When I feel like I have loosened the curricular pressure, I take my students through explicit problem posing (conjecturing) exercises. We use the process documented explicitly in Brown and Walter's book. I complete this exercise with a task that is solvable in 5-10 minutes and has many discrete attributes that can be changed. That leaves plenty of time to pose new problems, exchange, attempt solutions, and discuss. 

Side note: The Art of Problem Posing is a must read for any teacher of mathematics at any level. It's algorithmic encapsulation of the fluid process of posing problems jives well with beginners and is extended easily for experts. Like seriously, stop reading this post and get that book. L-I-F-E C-H-A-N-G-E-R.

On this particular day, I gave my grade 9s the "Poison Pills" problem from Stella's Stunners. (The initial solution offers avenues into factors and multiples)
The problem has nice places for students to create conjectures. For example, students quickly realize that two poison pills can ever be adjacent. They can use these certainties to build on their solution. 

After we solved the problem and discussed, I asked them to change attributes and exchange new problems. These are the new problems they created:

  • We split pills in half and put in two containers. Take pill from #1, place in top of #2 and then eat from bottom of #2.
  • Two players. We used three containers. Take one pill from bottom of all three. Ingest one and place the other two back in whichever column you like. Goal is to be last one alive.
  • Switch the bottom and top pill. Then take two from the bottom and put them on top. Eat the next pill.
  • Instead of taking two pills, you take three. Eat the third and place the first two back. 
  • Take three pills and eat the second. Return the other pills if you are alive to do so. Don't take third pill if you die when you eat second. 
  • Split the poison pills into six half-pills of poison. You need to eat two of them to die. 
  • Have 16 pills (12 good, 4 poison) and 12 prisoners. Look if pattern still exists.
  • Odd prisoners eat first pill and pass the second one back to the top. Even prisoners pass the first pill and eat the second. 
  • Add one antedate pill that can make one prisoner invincible to poison.
We managed to solve a few of them, but had to leave some for them to work on in their problem journals. 

There are three large benefits to encouraging problem posing in class:

Mathematical Intuition
Students were able to recognize and reason why new problems were too easy to even spend time on them. This is a great thing to see as a teacher. Four months ago, these same kids would have happily accepted work that resulted in no cognitive struggle, now they ditch their new problems because they see quick solutions. 

Mathematical Complexity
Students quickly discover that some of the hardest problems come from a simple switch. Their instinct was to change almost everything about the problem until the original was a distant cousin and fleeting memory. Some groups found that shifting one small attribute can create a difficult problem. The beauty and intricacy of mathematics shows itself.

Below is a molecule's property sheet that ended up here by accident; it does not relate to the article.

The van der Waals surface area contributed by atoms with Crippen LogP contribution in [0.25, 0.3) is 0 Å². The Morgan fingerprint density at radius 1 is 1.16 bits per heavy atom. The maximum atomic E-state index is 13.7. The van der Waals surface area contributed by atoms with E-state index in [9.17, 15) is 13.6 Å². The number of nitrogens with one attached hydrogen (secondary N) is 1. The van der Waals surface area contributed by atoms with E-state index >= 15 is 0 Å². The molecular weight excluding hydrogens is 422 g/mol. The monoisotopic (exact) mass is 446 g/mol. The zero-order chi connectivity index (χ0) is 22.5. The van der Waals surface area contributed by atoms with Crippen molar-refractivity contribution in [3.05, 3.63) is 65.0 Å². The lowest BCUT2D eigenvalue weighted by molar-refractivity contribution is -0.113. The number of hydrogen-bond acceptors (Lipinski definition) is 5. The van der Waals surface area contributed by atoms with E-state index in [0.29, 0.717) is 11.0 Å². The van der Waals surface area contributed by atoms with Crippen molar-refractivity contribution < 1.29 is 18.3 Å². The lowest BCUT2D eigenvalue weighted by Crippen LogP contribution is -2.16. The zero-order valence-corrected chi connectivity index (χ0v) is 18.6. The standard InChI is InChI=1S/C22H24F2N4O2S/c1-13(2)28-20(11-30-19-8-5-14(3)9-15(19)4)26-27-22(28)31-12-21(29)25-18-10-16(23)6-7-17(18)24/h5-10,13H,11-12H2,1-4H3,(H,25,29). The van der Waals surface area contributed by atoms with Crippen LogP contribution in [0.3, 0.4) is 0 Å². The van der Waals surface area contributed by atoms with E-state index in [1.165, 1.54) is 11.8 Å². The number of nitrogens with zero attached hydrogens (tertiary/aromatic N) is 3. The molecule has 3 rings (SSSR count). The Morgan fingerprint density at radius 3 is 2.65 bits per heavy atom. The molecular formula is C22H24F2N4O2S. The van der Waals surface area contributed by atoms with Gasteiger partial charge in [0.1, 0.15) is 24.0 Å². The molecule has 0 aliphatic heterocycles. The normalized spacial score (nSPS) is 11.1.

Mathematical Ownership
Students would much rather work on problems they authored. It makes me think of a quote from a recent presentation: "You know what students are interested in? Their own thinking". Students took these problems home and created new ones from them. I even had one student bring back an idea for a card game based on his problem. This ownership can be authored into problems in subtle or extreme ways. 

I remind my students that a good mathematician will try and keep problems alive. We are so used to math being about killing the problem--problem solving. While this is a noble pursuit, I am more interested in resuscitating problems and extending their mathematical lives--problem posing. What can we do to revive or extend this curiosity. A good class, in my books, leaves with more problems than it started. 

NatBanting

Sunday, June 15, 2014

Garbage Can Task

The following task happened by accident:

I was about to introduce a problem to my Math 9 Enriched class that we were going to complete with group whiteboards. Before I could introduce, life got in the way. Students wanted to know about their most recent examination. As I launched into a speech on their performance, a student got up to sharpen their pencil. She walked right in front of me. I made a comment, and she replied that the garbage can should be in the back corner where it would be more convenient. 

I told her that having it by my desk was most convenient for me. Then another student said:

"Why don't we put it in the middle of the room? Wouldn't that be the most convenient?"

In this class, we call this "breaking the math". Students are always welcome to stop our class and make a conjecture. When this leads us into further problems, we joke that the conjecturer broke the math. 

I then flipped the question (to many groans from students) and asked where we would place the can so that if every student had to travel directly to it, we would travel the least amount of distance collectively. 

After setting some parameters about the room, we whipped up an idealized model on the board (pictured below). We decided that the can should be on a grid intersection and the distance between each student is one meter. Also, the students travel as the crow flies. I placed dots where the students were sitting around the room.